1. Whether the trial court erred in denying the motion for summary judgment of Nationwide by holding as a matter of law that the regular use exclusion contained in the Nationwide uninsured motorist insurance policy is ambiguous.

2. Whether the trial court erred in holding as a matter of law that the offset provision contained in the Nationwide insurance policy is not applicable to this case.

It is well settled that a motion for summary judgment should be granted when the movant demonstrates that there are no genuine issues of material fact and that the moving party is entitled to a judgment as a matter of law. See Tenn. R. Civ. P. 56.04. The party moving for summary judgment bears the burden of demonstrating that no genuine issue of material fact exists. See Bain v. Wells, 936 S.W.2d 618, 622 (Tenn.1997). On a motion for summary judgment, the court must take the strongest legitimate view of the evidence in favor of the nonmoving party, allow all reasonable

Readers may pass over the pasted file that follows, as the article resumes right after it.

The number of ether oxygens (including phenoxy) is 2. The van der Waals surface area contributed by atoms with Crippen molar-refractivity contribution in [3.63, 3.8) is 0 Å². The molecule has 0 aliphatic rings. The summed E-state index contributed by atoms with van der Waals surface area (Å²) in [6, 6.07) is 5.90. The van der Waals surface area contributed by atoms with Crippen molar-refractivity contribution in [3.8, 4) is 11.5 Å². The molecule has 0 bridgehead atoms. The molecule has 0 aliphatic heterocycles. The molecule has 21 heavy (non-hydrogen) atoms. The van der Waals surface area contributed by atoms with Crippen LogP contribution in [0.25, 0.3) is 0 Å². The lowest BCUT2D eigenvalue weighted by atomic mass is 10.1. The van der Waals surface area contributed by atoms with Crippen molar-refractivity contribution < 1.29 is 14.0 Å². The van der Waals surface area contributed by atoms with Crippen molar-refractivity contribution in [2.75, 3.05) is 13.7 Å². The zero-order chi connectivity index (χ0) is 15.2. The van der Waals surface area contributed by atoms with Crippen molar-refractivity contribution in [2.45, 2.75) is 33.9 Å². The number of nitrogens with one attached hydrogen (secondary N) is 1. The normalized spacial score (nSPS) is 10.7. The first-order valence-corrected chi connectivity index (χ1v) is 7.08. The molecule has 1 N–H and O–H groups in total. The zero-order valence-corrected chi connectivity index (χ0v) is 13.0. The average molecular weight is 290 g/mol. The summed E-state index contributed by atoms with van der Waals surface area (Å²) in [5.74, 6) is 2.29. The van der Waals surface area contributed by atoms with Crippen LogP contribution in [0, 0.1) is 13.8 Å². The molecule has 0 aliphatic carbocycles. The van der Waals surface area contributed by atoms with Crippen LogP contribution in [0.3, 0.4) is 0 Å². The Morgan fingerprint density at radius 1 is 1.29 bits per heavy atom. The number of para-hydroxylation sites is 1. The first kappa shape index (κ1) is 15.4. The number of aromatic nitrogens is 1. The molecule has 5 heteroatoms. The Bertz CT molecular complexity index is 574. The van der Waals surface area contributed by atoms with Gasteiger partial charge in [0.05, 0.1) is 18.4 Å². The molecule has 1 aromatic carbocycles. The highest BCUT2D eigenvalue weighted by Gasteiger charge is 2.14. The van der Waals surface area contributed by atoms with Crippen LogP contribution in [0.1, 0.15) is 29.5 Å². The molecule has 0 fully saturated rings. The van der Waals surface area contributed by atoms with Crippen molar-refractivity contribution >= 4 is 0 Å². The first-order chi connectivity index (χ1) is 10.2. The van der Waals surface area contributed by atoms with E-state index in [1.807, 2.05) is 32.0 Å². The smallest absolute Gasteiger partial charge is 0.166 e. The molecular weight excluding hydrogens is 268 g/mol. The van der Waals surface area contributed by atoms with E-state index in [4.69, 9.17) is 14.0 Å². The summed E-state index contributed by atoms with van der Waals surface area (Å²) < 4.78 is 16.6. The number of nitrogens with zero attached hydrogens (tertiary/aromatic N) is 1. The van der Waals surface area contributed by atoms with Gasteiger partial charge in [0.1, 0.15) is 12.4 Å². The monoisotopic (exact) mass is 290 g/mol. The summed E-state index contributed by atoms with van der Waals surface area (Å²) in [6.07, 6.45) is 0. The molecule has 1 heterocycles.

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inferences in favor of that party, and discard all countervailing evidence. See id. In Byrd v. Hall, 847 S.W.2d 208 (Tenn.1993), our Supreme Court stated:

Once it is shown by the moving party that there is no genuine issue of material fact, the nonmoving party must then demonstrate, by affidavits or discovery material, that there is a genuine, material fact dispute to warrant a trial. In this regard, Rule 56.05 provides that the nonmoving party cannot simply rely upon his pleadings but must set forth specific facts showing that there is a genuine issue of material fact for trial.